The future of the filibuster and voting rights in Congress

Biden speech.

President Joe Biden gives a speech on voting rights. The White House/Public Domain

5 min read

With landmark voting rights legislation stalled in Congress, calls for eliminating or modifying the filibuster have increased as some states work to tighten restrictions on voting ahead of the 2022 midterm elections. After some initial hesitation, President Biden recently joined the chorus of those calling for an end to the filibuster for voting rights bills pending in the Senate. To discuss the filibuster and its impact on voting rights and the Senate, we sat down with Archon Fung, Winthrop Laflin McCormack Professor of Citizenship and Democracy at Harvard Kennedy School and the director of the Ash Center for Democratic Governance and Innovation’s Democratic Governance Program.


Archon Fung

Ash Center: What do you think is at stake with the two pieces of voting rights legislation pending in the Senate : the Freedom to Vote Act and the John Lewis Voting Rights Advancement Act?

Fung: In a democracy, voters should pick the politicians and not the other way around. These important pieces of legislation would help move toward that goal in three ways. The Freedom to Vote Act would make it easier to vote through measures such as early voting, vote by mail, online registration, same-day registration, and making Election Day a holiday. My friends who study democracies around the world say that it’s harder to vote in the U.S. than in many other democracies. We need to fix that. Additionally, these laws would make it harder for politicians to amplify the votes of their supporters and diminish the voting strength of their opponents through partisan gerrymandering and changing voting procedures. The Freedom to Vote Act would also help to regulate the largely unchecked power of money in politics by requiring additional disclosure and increasing the influence of small donors.

Ash Center: Do you agree with President Biden’s calls to eliminate the filibuster for voting rights legislation?

Fung: I do. “Veto” measures like the filibuster — in which a minority or an individual can block the majority — should be reserved to issues in which someone’s rights or fundamental interests are at stake. Democratic majorities can do great injustice — we call that “tyranny of the majority” — and so sometimes vetoes against majorities operate as an important way to defend justice. But this is not one of those cases. These voting rights laws would enable more Americans to participate in our democracy with greater ease and equality. The only interest these laws threaten is the interest of politicians who can’t win more votes under these conditions. That’s a democratically depraved reason to exercise a legislative veto, and I’m against it.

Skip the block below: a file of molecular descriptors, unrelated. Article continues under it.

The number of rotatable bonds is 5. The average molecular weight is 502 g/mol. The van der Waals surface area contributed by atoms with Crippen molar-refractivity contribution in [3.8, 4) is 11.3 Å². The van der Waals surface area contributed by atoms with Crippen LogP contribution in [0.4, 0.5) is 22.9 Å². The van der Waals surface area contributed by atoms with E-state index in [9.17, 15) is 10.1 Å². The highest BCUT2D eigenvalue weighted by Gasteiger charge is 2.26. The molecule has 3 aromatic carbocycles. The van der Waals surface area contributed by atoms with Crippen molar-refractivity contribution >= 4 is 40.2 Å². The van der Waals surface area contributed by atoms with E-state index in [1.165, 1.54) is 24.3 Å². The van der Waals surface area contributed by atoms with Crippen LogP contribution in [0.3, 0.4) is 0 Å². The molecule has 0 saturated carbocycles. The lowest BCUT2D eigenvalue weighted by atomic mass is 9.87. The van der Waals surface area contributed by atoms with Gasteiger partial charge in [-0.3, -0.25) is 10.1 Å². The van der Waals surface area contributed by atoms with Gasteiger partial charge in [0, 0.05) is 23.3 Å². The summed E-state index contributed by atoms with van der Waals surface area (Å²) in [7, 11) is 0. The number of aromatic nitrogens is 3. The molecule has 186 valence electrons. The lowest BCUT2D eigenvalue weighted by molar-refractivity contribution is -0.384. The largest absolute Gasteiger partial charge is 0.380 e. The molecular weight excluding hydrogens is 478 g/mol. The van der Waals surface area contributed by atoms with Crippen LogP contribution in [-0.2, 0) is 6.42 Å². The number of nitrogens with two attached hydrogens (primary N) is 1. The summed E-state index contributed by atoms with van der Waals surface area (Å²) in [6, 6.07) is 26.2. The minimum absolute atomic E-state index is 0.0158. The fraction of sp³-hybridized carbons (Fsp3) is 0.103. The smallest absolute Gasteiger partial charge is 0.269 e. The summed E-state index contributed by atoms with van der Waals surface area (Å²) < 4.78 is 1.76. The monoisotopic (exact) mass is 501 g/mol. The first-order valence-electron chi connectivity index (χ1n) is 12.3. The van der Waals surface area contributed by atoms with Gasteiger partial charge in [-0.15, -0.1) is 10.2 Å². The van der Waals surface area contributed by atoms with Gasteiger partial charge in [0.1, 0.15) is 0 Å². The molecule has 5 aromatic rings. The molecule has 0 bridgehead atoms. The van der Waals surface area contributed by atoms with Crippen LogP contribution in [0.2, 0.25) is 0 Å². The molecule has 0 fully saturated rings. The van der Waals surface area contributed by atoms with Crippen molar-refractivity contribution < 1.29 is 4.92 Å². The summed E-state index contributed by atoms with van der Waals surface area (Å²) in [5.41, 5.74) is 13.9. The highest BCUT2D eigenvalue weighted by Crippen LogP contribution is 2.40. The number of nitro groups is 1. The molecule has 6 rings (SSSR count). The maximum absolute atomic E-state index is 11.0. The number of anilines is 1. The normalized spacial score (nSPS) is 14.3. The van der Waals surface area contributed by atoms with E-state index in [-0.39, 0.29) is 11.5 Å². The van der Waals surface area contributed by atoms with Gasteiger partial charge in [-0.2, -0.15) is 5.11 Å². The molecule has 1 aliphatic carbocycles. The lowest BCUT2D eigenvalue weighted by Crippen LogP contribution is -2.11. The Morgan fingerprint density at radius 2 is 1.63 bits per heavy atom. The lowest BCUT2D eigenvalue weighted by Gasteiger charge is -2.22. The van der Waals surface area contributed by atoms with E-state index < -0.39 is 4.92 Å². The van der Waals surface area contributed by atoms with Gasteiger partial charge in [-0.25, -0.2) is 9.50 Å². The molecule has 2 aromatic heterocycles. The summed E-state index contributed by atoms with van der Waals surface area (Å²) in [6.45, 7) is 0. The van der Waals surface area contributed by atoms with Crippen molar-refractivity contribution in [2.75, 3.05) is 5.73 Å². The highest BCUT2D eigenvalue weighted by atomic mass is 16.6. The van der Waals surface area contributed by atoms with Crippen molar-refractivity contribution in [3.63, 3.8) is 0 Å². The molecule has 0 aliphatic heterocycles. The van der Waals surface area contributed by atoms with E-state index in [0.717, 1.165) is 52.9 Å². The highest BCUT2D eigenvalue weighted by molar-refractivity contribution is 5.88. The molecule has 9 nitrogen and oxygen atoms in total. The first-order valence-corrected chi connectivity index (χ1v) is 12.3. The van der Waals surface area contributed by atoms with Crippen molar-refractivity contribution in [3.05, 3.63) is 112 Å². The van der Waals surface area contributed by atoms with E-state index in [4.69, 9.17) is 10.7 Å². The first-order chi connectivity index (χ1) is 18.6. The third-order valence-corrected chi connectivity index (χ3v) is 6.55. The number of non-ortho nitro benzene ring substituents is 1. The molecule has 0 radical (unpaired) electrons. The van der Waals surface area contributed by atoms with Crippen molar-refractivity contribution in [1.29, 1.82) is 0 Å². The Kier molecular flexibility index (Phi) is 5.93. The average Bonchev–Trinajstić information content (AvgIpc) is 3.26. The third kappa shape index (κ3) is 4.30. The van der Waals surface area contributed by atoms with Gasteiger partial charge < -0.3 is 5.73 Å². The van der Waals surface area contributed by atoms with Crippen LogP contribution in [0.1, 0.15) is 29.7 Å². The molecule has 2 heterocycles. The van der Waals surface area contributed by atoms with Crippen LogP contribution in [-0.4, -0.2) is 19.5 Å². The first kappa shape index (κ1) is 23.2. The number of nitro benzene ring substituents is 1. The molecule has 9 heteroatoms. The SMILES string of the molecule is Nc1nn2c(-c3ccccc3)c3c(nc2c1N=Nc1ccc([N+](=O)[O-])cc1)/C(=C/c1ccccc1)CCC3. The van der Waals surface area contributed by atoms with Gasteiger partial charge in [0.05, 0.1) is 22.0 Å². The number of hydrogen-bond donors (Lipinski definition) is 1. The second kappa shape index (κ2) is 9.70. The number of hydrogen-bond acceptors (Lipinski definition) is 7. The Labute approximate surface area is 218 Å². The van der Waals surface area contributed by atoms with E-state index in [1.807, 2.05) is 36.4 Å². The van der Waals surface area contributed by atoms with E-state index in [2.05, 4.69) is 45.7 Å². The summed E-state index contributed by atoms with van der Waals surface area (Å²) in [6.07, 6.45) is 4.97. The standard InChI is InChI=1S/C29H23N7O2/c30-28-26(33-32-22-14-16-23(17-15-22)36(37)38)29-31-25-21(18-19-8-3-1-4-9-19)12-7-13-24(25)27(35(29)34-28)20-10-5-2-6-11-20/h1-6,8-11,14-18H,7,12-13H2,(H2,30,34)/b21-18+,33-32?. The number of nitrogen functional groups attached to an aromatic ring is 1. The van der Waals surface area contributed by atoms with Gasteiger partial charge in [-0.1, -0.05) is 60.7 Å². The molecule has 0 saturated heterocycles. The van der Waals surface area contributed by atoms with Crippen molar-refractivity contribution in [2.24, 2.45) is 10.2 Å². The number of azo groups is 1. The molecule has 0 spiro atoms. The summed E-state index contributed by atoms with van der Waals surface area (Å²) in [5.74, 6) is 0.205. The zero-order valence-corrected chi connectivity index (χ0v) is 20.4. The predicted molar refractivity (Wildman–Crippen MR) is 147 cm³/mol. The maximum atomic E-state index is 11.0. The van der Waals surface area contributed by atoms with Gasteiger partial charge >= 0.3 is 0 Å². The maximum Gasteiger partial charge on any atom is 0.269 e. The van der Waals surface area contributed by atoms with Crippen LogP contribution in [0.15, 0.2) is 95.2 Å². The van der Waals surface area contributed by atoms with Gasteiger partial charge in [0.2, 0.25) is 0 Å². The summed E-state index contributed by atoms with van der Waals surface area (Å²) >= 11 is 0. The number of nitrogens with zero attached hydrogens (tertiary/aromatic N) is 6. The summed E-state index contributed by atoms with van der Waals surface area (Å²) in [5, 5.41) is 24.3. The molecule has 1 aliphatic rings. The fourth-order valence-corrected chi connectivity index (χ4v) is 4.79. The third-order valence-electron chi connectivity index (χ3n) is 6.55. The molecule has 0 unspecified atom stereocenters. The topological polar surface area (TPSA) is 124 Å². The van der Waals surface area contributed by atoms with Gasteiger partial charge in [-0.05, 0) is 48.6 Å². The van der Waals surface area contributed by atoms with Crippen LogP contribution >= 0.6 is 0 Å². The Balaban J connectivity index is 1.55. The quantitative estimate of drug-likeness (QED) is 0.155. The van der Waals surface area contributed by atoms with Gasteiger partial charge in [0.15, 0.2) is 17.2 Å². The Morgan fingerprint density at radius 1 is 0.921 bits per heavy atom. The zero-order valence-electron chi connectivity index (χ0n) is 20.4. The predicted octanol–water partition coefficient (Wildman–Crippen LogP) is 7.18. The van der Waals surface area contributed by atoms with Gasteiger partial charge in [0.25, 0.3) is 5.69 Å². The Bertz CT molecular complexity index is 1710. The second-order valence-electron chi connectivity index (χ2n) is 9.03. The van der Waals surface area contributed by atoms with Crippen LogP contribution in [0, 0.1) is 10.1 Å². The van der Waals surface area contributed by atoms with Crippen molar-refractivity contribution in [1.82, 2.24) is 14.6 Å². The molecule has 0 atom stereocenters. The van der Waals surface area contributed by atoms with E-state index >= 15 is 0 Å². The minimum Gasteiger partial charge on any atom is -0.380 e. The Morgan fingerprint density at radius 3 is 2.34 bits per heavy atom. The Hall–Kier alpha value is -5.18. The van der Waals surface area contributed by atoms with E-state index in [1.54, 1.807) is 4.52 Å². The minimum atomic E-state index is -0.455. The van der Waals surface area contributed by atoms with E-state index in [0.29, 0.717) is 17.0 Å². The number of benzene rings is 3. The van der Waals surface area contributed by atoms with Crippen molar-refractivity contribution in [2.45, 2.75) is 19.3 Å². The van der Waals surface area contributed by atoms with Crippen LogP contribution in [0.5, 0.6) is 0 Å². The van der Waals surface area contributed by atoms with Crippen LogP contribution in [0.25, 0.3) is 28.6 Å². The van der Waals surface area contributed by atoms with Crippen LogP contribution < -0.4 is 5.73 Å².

Ash Center: Should the filibuster be eliminated in its entirety for all legislation?

Fung: No, as I said, super-majority and veto procedures like the filibuster can be important in protecting fundamental interests when tyranny of the majority threatens justice.

Other important decisions — those that are highly consequential or risky for our republic — should be also decided by super-majorities, not simple majorities. I think it was right that Senator Robert Byrd (D – WV) attempted to mount a filibuster against authorizing the invasion of Iraq in 2002 (he was defeated 75-25). Starting forever wars should require more than a simple majority.

Ash Center: Are you concerned that eliminating the filibuster would remove an important tool for protecting minority prerogatives in the Senate?

Fung: I think the Senate should develop norms for using the filibuster that are more functional for our democracy. For example, exercising a filibuster should be costly. Perhaps its use should be limited to laws in which basic justice is at stake or for laws and policies that are extraordinarily consequential – such as decisions to go to war. I also think it would be appropriate to filibuster measures that diminish democracy – for instance, laws that would take votes away from some groups or make it hard for them to vote.

Ash Center: If the Senate did away with the filibuster entirely, do you share the concerns of some observers that a filibuster-free body would be more able to advance anti-democratic legislation in the future?

Fung: Yes, of course. Democracies always face the danger that a politician or party will use the power granted to it by a temporary majority to entrench itself by rigging the political rules in its favor. Gerrymandering at the state level is a common example of this kind of anti-democratic rule-rigging. I think it is quite likely that majorities in the Senate (or any legislative body) will try to do that in the future. But it doesn’t make sense to me to defend an inappropriate use of the filibuster – blocking the John Lewis Voting Rights Advancement Act and the Freedom to Vote Act now – in the hope that someone might be able to use it for an appropriate defense of democracy in the future. I would much rather see Senators and the American public agree upon procedures and rules in which the filibuster is used for a limited range of questions in ways that reinforce the success of our democratic machinery.